“Being on committees like these really enhances my college experience. I think 50 percent of what you learn is in the classroom, and 50 percent is what you learn through experience. Fundraising and event planning are two aspects of public relations I hadn’t necessarily explored before joining these committees, and I’m glad I’ve had the opportunity to dive into them in college. It gave me a better idea of what area of public relations I’d like to go into when I graduate,” Caprez said.
“PRSSA helps foster relationships between Kent students and professionals we will work with in the future,” Caprez said. “It also gives students the opportunity to gain out-of-the-classroom, real-world experience in certain aspects of public relations through the different events and committees open to us.”
Learn more about joining a PRSSA Kent committee here.
Five PRSSA Kent officers attended the 2012 PRSSA National
Conference in San Francisco, Calif. this year. From left:
Christine Morgan (President), Ryan Collins (Online Media Manager), Stephanie Black (VP of Public Relations), Hallie Pendergast (Secretary) and Trenton Chavez (VP of Membership). Learn more about the attendees and all of our officers here.
We'll be periodically posting key takeaways from our experience in San Francisco, and our second post is from Trenton Chavez:
5 Tips for Breaking into the Professional World
Transitioning from a student to a full-time position in your industry can be daunting, but there are steps you can take to help make it easier, a Public Relations Student Society of America National Conference panel
Although these tips were from a public relations conference, they are applicable for all career paths.
1. Don’t “live in a box”
Students often go into the professional world with a fantasy of working in a specific sector, such as fashion. However, this limits the opportunities that they may find valuable, said Sarah Siewert, senior account executive, Public Communications Inc.
E. Ronald Culp, senior vice president and managing director, Ketchum Midwest, said young professionals should learn
all the tasks in public relations, not just the “glamour jobs.”
Although your local not-for-profit organizations may not be as “glamorous,” don’t discount them. These organizations usually offer awesome experiences for entry-levels.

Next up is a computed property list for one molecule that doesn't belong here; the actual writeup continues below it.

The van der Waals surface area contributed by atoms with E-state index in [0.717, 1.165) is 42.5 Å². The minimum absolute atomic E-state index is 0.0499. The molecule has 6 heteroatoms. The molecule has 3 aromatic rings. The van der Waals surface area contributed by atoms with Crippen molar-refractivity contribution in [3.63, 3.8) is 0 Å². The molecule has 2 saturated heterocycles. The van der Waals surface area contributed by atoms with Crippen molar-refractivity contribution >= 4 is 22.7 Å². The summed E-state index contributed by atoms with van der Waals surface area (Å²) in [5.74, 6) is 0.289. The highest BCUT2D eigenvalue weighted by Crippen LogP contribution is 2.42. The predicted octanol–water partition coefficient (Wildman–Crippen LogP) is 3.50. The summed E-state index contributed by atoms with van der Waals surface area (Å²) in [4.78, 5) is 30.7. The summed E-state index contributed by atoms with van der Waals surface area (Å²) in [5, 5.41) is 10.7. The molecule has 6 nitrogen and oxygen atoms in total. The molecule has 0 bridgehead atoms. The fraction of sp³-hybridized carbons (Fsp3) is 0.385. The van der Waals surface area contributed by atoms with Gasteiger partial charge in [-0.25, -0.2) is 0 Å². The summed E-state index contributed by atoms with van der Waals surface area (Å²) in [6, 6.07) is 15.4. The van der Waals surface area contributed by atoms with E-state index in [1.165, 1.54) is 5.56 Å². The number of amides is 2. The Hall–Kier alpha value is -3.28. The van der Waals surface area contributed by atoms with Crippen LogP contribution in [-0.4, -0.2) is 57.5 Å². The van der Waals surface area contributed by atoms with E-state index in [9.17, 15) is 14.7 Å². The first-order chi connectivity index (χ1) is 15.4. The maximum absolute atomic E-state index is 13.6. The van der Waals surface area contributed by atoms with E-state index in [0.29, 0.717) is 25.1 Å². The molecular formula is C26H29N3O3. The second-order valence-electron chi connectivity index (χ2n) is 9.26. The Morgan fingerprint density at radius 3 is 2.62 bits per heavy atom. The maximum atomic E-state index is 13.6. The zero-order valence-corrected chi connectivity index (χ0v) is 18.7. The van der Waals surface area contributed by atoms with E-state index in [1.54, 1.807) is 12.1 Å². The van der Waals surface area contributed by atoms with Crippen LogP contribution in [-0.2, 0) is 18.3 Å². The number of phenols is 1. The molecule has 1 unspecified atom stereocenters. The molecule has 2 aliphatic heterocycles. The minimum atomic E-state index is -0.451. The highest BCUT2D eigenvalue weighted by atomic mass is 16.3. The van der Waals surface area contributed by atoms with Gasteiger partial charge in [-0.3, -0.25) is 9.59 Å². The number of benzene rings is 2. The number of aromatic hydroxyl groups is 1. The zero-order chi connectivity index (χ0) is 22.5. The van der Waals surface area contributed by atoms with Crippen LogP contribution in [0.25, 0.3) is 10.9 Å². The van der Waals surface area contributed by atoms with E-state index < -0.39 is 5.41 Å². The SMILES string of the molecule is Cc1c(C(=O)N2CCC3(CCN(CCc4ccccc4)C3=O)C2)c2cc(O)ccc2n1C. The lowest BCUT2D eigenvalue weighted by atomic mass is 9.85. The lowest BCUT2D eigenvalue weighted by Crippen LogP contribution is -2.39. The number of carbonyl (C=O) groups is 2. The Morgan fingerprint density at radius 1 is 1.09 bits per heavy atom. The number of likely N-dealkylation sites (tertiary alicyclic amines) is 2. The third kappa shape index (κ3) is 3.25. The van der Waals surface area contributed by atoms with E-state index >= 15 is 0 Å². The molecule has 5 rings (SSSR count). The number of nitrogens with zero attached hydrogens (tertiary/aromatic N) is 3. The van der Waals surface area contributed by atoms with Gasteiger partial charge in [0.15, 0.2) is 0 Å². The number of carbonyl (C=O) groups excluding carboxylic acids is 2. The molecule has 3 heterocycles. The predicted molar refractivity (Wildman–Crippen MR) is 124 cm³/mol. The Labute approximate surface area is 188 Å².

2. Realize the job search is not about you
While starting their careers, students often apply aimlessly at many companies and organizations. However, you have to realize that the position that needs filled is about the companies’ needs, not yours. Also, make sure it’s a good mutual fit, or you won’t be happy.
Because the position is about the company, it may not be a good immediate fit. Therefore, get connected and stay connected. You can never have “too many contacts!”
“A public relations professional is only as good as his or her contacts—media, vendors, and peers. Sitting in an
office won’t get you where you need to be if you want to impact your business,” said Gary McCormick, APR, director of public relations, Scripps Emerging Networks. “Reach out, find a mentor and become a part of the community, the industry and the profession.”
3. Know your worth
Realizing your worth can help you dodge opportunities that won’t help you in the long run. During a
presentation during the 2012 PRSSA National Conference, a student asked when it was the right time to disregard unpaid positions and pursue paid positions.
“Know your worth. Know your characteristics that make you stand out. Don’t settle, and don’t sell yourself short,” said Brandi Boatner, digital experience manager, IBM Global Technology Services.
On the contrary, don’t be greedy, either. Remember, it’s not all about the money.
“Money isn’t everything. You have to love what you do,” said Tim Westergren, founder of Pandora.
4. Make effective goals
Making professional goals can help you stay on track and motivated, Boatner said.
For example, make a promotional goal. Boatner made a goal of becoming a manager within five years, and she did. She
said the goal helped her accomplish that.
5. Embrace change
Public relations, along with other industries, is a field that will rapidly change for years to come.
Keep up on the news of the industry to remain competitive. This will help you support the changes of your organization.
According to McCormick, the one leading the change will be the true public relations professional.
Also, don’t disregard positions in other cities. Although it may be scary to move, there will always be other
young professionals in the area to network with.
Do you have any tips for emerging professionals? How are you preparing for the working world?